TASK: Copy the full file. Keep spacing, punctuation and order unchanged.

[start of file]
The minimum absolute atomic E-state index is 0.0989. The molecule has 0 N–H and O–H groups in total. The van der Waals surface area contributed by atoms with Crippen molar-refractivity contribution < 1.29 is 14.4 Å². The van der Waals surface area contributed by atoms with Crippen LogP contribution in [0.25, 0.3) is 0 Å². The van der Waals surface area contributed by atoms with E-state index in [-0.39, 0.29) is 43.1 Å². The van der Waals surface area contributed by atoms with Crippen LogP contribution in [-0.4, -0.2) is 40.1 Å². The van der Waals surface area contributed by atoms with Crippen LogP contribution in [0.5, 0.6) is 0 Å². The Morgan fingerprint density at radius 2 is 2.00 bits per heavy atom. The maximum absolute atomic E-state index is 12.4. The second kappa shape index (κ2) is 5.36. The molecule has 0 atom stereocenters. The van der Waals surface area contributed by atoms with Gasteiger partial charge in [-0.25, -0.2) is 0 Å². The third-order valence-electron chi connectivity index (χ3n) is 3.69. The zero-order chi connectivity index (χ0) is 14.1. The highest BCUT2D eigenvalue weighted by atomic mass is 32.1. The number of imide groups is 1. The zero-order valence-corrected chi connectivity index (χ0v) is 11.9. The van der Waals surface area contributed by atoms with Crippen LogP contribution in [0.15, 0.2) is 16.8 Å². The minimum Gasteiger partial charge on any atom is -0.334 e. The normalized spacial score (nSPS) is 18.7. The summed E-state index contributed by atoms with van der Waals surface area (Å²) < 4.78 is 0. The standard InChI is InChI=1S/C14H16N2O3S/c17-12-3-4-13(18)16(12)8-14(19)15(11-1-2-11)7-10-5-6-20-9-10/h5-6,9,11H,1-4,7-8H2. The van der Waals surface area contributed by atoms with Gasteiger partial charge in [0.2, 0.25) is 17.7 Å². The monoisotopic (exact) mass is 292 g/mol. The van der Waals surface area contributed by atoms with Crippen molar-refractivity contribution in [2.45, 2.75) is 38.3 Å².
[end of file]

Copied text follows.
The minimum absolute atomic E-state index is 0.0989. The molecule has 0 N–H and O–H groups in total. The van der Waals surface area contributed by atoms with Crippen molar-refractivity contribution < 1.29 is 14.4 Å². The van der Waals surface area contributed by atoms with Crippen LogP contribution in [0.25, 0.3) is 0 Å². The van der Waals surface area contributed by atoms with E-state index in [-0.39, 0.29) is 43.1 Å². The van der Waals surface area contributed by atoms with Crippen LogP contribution in [-0.4, -0.2) is 40.1 Å². The van der Waals surface area contributed by atoms with Crippen LogP contribution in [0.5, 0.6) is 0 Å². The Morgan fingerprint density at radius 2 is 2.00 bits per heavy atom. The maximum absolute atomic E-state index is 12.4. The second kappa shape index (κ2) is 5.36. The molecule has 0 atom stereocenters. The van der Waals surface area contributed by atoms with Gasteiger partial charge in [-0.25, -0.2) is 0 Å². The third-order valence-electron chi connectivity index (χ3n) is 3.69. The zero-order chi connectivity index (χ0) is 14.1. The highest BCUT2D eigenvalue weighted by atomic mass is 32.1. The number of imide groups is 1. The zero-order valence-corrected chi connectivity index (χ0v) is 11.9. The van der Waals surface area contributed by atoms with Crippen LogP contribution in [0.15, 0.2) is 16.8 Å². The minimum Gasteiger partial charge on any atom is -0.334 e. The normalized spacial score (nSPS) is 18.7. The summed E-state index contributed by atoms with van der Waals surface area (Å²) < 4.78 is 0. The standard InChI is InChI=1S/C14H16N2O3S/c17-12-3-4-13(18)16(12)8-14(19)15(11-1-2-11)7-10-5-6-20-9-10/h5-6,9,11H,1-4,7-8H2. The van der Waals surface area contributed by atoms with Gasteiger partial charge in [0.2, 0.25) is 17.7 Å². The monoisotopic (exact) mass is 292 g/mol. The van der Waals surface area contributed by atoms with Crippen molar-refractivity contribution in [2.45, 2.75) is 38.3 Å².